|Linus Pauling Institute
The Linus Pauling Institute, currently located on the Oregon State University campus,
focuses its research on orthomolecular medicine and orthomolecular psychiatry, disciplines
that Pauling defined in 1968. Pauling described orthomolecular therapies as using
large doses of substances normally present in the body (e.g. vitamins), instead of
introducing man-made substances (e.g. antibiotics). Orthomolecular medicine uses natural
treatments for diseases, such as the treatment of diabetes with insulin. Orthomolecular
psychiatry treats diseases causing mental retardation, for example, prescribing a
low phenylalanine diet for phenylketonurics.
Pauling claimed that his interest in this field arose from his learning about experiments
performed by Abram Hoffer and Humphry Osmond using high doses of niacin (also called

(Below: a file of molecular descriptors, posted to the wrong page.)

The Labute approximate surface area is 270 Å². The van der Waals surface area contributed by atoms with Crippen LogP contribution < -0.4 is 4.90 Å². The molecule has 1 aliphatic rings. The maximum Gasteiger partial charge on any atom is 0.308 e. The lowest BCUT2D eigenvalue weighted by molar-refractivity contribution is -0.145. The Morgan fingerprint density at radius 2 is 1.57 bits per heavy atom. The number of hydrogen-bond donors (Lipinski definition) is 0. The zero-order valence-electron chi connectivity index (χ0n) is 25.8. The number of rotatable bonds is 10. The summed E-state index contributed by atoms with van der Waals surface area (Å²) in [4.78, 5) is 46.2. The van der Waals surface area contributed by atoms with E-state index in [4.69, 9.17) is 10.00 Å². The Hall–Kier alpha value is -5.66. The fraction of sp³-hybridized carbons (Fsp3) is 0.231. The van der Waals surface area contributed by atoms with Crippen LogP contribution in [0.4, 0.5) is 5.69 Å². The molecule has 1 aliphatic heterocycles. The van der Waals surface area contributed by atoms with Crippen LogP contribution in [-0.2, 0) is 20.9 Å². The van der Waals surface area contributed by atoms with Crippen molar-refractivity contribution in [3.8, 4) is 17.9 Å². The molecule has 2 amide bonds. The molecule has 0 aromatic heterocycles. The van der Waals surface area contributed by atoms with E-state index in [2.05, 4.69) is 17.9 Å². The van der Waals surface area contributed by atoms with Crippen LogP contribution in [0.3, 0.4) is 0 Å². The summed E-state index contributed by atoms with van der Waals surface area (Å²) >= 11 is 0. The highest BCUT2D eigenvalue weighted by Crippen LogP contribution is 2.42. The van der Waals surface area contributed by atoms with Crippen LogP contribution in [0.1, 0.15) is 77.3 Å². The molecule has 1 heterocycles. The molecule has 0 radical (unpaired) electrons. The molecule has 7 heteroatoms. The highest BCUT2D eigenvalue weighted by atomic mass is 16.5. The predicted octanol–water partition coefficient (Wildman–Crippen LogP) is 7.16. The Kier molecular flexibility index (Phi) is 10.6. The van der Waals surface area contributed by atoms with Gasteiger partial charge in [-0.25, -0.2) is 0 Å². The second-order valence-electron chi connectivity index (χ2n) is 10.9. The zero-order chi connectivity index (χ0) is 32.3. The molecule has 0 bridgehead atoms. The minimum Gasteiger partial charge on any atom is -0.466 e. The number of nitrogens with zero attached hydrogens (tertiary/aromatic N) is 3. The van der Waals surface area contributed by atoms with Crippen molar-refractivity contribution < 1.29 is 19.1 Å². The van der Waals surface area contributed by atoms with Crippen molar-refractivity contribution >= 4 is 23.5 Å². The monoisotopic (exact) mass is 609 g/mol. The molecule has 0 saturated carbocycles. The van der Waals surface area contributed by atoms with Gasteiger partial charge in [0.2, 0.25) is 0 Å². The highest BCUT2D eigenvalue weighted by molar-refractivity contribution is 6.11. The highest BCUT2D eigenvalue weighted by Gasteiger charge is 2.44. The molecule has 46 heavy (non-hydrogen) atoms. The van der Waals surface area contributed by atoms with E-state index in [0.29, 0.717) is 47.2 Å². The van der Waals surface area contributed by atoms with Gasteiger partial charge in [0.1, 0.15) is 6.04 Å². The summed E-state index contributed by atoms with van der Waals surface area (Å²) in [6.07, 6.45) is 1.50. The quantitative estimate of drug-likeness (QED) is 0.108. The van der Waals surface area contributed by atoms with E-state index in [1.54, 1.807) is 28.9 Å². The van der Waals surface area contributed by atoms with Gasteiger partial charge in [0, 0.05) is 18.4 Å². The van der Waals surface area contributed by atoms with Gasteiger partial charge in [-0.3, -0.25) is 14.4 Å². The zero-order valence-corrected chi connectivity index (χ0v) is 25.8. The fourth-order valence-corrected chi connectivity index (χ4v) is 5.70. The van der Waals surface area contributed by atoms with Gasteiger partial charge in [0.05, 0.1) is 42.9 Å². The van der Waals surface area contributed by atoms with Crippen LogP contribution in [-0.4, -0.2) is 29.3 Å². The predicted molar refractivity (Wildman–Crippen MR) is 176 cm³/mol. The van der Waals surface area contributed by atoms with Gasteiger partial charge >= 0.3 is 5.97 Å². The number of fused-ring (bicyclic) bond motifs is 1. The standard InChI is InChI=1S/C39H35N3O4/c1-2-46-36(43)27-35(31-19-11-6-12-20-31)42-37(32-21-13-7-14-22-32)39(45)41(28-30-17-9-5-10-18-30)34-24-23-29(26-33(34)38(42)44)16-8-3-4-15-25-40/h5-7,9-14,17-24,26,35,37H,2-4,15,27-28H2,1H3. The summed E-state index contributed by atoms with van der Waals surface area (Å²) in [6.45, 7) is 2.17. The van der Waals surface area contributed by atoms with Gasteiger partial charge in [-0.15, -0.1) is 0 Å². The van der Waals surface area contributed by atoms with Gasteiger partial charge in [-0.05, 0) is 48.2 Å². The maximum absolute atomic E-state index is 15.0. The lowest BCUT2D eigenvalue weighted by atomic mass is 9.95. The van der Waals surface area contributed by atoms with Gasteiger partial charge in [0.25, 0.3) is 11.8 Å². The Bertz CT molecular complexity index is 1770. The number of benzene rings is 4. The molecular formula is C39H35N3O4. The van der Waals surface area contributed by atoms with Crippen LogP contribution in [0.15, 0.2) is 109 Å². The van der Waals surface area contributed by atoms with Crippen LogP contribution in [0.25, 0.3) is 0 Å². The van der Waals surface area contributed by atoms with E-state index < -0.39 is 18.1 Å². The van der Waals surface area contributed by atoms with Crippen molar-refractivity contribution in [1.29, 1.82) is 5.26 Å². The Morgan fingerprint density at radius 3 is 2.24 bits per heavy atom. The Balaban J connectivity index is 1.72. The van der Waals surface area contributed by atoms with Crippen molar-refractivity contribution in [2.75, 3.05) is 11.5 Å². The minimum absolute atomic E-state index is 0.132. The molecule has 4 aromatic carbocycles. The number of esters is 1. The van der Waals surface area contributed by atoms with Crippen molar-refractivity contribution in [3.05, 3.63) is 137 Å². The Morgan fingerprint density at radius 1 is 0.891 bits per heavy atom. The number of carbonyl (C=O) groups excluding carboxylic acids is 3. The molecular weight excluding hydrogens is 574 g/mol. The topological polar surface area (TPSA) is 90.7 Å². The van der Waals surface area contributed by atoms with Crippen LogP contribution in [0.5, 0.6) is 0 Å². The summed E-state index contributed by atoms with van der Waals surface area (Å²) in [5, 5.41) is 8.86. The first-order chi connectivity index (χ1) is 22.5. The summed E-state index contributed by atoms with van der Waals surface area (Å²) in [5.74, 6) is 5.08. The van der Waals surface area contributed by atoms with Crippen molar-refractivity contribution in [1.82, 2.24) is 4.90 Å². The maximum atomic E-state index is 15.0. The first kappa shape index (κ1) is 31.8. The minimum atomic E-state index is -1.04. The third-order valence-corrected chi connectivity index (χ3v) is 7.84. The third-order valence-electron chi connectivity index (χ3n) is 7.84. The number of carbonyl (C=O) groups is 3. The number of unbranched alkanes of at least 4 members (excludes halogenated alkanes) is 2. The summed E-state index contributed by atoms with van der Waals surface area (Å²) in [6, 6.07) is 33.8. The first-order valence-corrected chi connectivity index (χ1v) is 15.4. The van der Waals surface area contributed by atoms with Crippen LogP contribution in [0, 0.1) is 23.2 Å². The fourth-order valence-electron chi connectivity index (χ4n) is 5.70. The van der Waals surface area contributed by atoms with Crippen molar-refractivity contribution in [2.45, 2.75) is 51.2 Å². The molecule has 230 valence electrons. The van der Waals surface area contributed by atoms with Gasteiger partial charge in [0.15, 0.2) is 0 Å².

nicotinic acid) to combat mental disorders. In 1965 Pauling had read Hoffer's book,
Niacin Therapy for Psychiatry, which described "megavitamin therapy." Pauling's interest grew early the next year
when biochemist Irwin Stone informed Pauling that he would live longer if he took
large doses of vitamin C, which is also called ascorbic acid.
Zuckerkandl worked at the Linus Pauling Institute and became its president and director
in 1980, a post he left in 1991. In 1985 Zuckerkandl outlined the Institute's goals
by discussing the connection between molecular disease and orthomolecular medicine.
Citing the scientific and medical significance of the sickle cell anemia article by
Pauling, Itano, Singer, and Wells, Zuckerkandl noted that whereas some mutations in
deoxyribonucleic acid (DNA) do not cause debilitating molecular diseases, others do.
The Institute aimed to find remedies for sicknesses by learning more about vitamins
and the human body's need for nutritional substances.